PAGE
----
Sen. Tom Cotton tore into Attorney General Merrick Garland during testimony before the Senate Judiciary Committee on Wednesday, telling him to ‘resign in disgrace.’
‘Thank God you are not on the Supreme Court,’ the Arkansas Republican said, bringing up the touchy subject of Garland’s failed confirmation to the high court in 2016. President Obama appointed him and then-Sen. Majority Leader Mitch McConnell blocked his confirmation because it was an election year.
‘You should resign in disgrace,’ Cotton told Garland.
The senator was questioning Garland over a directive the Justice Department issued earlier this month promising more law enforcement resources for schools amid a rise in tensions and threats at school board meetings over matters like critical race theory, coronavirus precautions and transgender bathroom policies.
Cotton asked about a Loudon County father who was dragged out of a school board meeting and arrested as he tried to tell the room his 15-year-old daughter had been raped by a boy dressed in a skirt at Stone Bridge High School in the girls’ bathroom.
Sen. Tom Cotton questioned AG Merrick Garland over a DOJ memo promising to address a ‘rise in crime’ at school board meetings
Scott Smith says Loudoun County schools went out of their way to protect the child – ‘a sexual predator’. The school, which Smith accused of covering up the incident to protect its new policy allowing students to use the bathroom they identify with, still has not commented.
The incident reportedly took place on May 28 and Scott was arrested on June 22.
Two months after the incident, the boy – who has not been named because he is a juvenile – was arrested for forced sodomy.
And in October, he was arrested again on different charges for allegedly assaulting a different girl, at a different school. He is now in a juvenile detention center.
‘Do you apologize to Scott Smith and his 15-year-old daughter, judge?’ Cotton asked Garland. Cotton said that controversy had prompted the DOJ’s stepping in.
Garland went on to say rape is ‘the most horrific crime I can imagine’ and that Scott is ‘entitled and protected by the First Amendment.’
‘This is shameful. Your testimony, your directive is shameful. Your performance is shameful,’ Cotton shot back.
At the meeting on June 22, Loudoun County School Superintendent Scott Ziegler said the school had never had any form of incident inside a bathroom or locker room involving a transgender child.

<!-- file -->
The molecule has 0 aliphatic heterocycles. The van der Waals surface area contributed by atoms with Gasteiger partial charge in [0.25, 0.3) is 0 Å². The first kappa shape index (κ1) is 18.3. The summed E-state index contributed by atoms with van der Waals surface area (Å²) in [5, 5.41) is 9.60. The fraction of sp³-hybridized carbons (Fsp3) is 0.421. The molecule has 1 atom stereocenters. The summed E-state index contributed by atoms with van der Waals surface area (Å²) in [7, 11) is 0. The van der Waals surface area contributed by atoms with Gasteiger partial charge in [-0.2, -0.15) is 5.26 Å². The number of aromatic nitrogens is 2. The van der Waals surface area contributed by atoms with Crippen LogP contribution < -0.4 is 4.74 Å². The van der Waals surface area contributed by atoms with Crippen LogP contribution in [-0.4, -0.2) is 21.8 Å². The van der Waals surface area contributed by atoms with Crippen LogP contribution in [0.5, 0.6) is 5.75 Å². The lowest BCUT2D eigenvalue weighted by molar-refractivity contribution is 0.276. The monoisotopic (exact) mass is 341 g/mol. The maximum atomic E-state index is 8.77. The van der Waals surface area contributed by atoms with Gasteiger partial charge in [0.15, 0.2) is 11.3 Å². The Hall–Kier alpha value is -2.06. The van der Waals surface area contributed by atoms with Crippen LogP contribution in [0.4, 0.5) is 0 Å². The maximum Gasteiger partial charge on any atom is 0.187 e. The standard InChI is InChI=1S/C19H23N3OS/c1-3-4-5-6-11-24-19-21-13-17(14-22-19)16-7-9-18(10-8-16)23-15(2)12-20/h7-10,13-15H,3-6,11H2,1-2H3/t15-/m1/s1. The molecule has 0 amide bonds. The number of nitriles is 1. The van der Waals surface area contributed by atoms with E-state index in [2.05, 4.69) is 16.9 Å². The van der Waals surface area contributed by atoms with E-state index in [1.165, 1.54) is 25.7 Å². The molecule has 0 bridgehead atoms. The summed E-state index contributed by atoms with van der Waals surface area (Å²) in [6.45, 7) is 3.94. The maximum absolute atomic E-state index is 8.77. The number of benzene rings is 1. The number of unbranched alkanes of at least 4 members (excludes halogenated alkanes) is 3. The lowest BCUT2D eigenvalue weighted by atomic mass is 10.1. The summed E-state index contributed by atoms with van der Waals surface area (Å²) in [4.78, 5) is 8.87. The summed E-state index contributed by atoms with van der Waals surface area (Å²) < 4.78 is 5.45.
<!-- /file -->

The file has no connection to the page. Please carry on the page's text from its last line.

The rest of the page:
‘To my knowledge, we don’t have any record of assaults occurring in our restrooms,’ he said first.
But a newly unearthed email reveals that on May 28, the day the alleged rape happened, he sent this email to colleagues confirming that it had been reported. ‘This afternoon, a female student alleged that a male student sexually assaulted her in the restroom,’ it read.
The Justice Department’s memo promising to step up enforcement against violence in school board meetings came after the National School Boards Association sent a letter to President Biden asking for help. The letter claimed that clashes between the school board and parents could amount to domestic terrorism.
The attorney general then applauded the letter, while calling for the FBI to investigate such parents.
But weeks later, the NSBA apologized for comparing parents to domestic terrorists.
‘As you all know, there has been extensive media and other attention recently around our letter to President Biden regarding threats and acts of violence against school board members,’ the NSBA wrote in a memo.
‘We wanted to write to you directly to address this matter.’
‘On behalf of NSBA, we regret and apologize for the letter,’ the NSBA said, noting that ‘there was no justification for some of the language included in the letter.’
The NSBA had called for the use of measures like the PATRIOT Act, which is typically used to address terrorism.
Sen. Dick Durbin, D-Ill., asked Garland if he had any ‘second thoughts’ about his directive.
‘I assume you’re going to revoke your extremely divisive memo that you said was instigated because of that letter?’ Sen. Chuck Grassley, R-Iowa, also asked.
‘The letter that was subsequently sent does not change the association’s concern of violence or threats of violence. It alters some of the language in the letter … that we did not rely on and is not contained in my own memorandum,’ Garland said.
Garland said that he was not only concerned about school boards, but a ‘rising tide’ in violence against judges, prosecutors, election administrators, and others.
Garland’s memo, which prompted backlash from Republicans, promised to address the ‘rise in criminal conduct’ from parents directed at schools.
‘The Department takes these incidents seriously and is committed to using its authority and resources to discourage these threats, identify them when they occur and prosecute them when appropriate,’ the memo read.
‘In the coming days, the Department will announce a series of measures designed to address the rise in criminal conduct directed toward school personnel.’
Last week during a House Judiciary Committee hearing, Garland denied that the memo had anything to do with the Loudon County controversy, and argued nothing in the department’s memo infringed on free speech rights.